“The city was just in a hell of a shape. When I got on the council, the north and south running streets north of Main Street were undrivable. I knew that issue had to be addressed. We found a pretty inexpensive repair called a ‘chip and seal.’ It’s not a long-term repair, but it will get them to where you can drive on them for a few years.

“Royse City didn’t even have a five-year plan in effect. I wanted a five-year, a 10-year and a 20-year plan. The bridge (over Lake Ray Hubbard) was being completed, and I knew the growth was going to hit as soon as that bridge was finished.

“We needed a new City Hall. We had to get control of our fire department. We also needed to redo the downtown sidewalks,” Fisk said.

After the first time around on the council Fisk was encouraged to seek the mayor’s position.

“When Jim finished his term he said, ‘If you’ll run for mayor, I won’t run. Hell, you’re running the city anyway. So you might as well do it’. So I did. I was elected mayor in ‘95 and I served until May of 2002.

“Then I resigned to run for county commissioner in the Republican Primary. Unfortunately, my good friend David Magness had decided that it was also time for him to run as well. We faced, head-to-head, and David beat me.”

Fisk thought that his political career had probably come to an end, but then another opportunity to step forward presented itself, and he took it.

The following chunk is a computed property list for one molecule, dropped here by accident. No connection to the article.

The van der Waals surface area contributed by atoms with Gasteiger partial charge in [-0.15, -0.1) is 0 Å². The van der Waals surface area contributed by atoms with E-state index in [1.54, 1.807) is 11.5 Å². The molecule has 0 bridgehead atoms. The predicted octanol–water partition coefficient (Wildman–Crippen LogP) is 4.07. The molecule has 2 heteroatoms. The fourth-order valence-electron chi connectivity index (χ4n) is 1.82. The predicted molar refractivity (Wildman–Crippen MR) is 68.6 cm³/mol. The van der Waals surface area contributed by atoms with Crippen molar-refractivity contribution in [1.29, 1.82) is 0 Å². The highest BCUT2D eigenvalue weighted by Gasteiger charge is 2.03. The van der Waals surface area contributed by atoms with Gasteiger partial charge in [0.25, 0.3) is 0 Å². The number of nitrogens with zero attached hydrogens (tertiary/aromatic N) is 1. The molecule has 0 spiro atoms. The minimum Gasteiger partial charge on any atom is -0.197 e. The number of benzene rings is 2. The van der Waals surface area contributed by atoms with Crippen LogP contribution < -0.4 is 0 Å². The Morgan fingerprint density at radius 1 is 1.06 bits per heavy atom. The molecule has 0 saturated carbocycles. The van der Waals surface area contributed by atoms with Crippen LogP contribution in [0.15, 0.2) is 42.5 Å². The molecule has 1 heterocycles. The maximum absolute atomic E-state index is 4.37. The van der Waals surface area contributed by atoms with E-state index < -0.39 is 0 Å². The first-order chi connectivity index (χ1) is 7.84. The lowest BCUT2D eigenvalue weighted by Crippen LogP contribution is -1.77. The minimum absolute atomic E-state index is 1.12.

“Jimmy got elected mayor again in 2003,” Fisk said. “Some of his friends and my friends encouraged me to get back on the council because it seemed that Jimmy needed some help with some things that were happening up there. So I did.

“I ran for council and got elected again in 2004. I was sworn in May of 2004. I stayed on as a councilman through September of 2005, and resigned in order to be the interim city manager until we could find one after the retirement of Connie Goodwin.

“There was a couple of problems with that. You can be on the council and be city manager I suppose. There’s no specific wording against it. But because of the obvious conflict, I wouldn’t stay on the council and be city manager. The other thing is that any city official, mayor or councilman, cannot take a paid position with the city until a year after their term has finished.

“So I couldn’t be paid, but I felt like it would be a proper ‘Swan Song’ for my city service. Another thing was that I didn’t feel that there was anyone else with the city, either in an elected or an employed position, that could do that job. I didn’t feel like I could do that job very well myself, but I could do it better than anyone else that was available.

“So I resigned the council and on the same night was appointed interim city manager by a 3-2 council vote. There were a couple of people on the council that did not feel like that should happen. Fortunately, the majority of the council felt like that was the only thing the city could do.

“Number one, we got a break from city manager’s pay for three months. Our plan always was to get somebody in place by the first of the year, which we were successful in doing. I served for three months; October, November, and December.”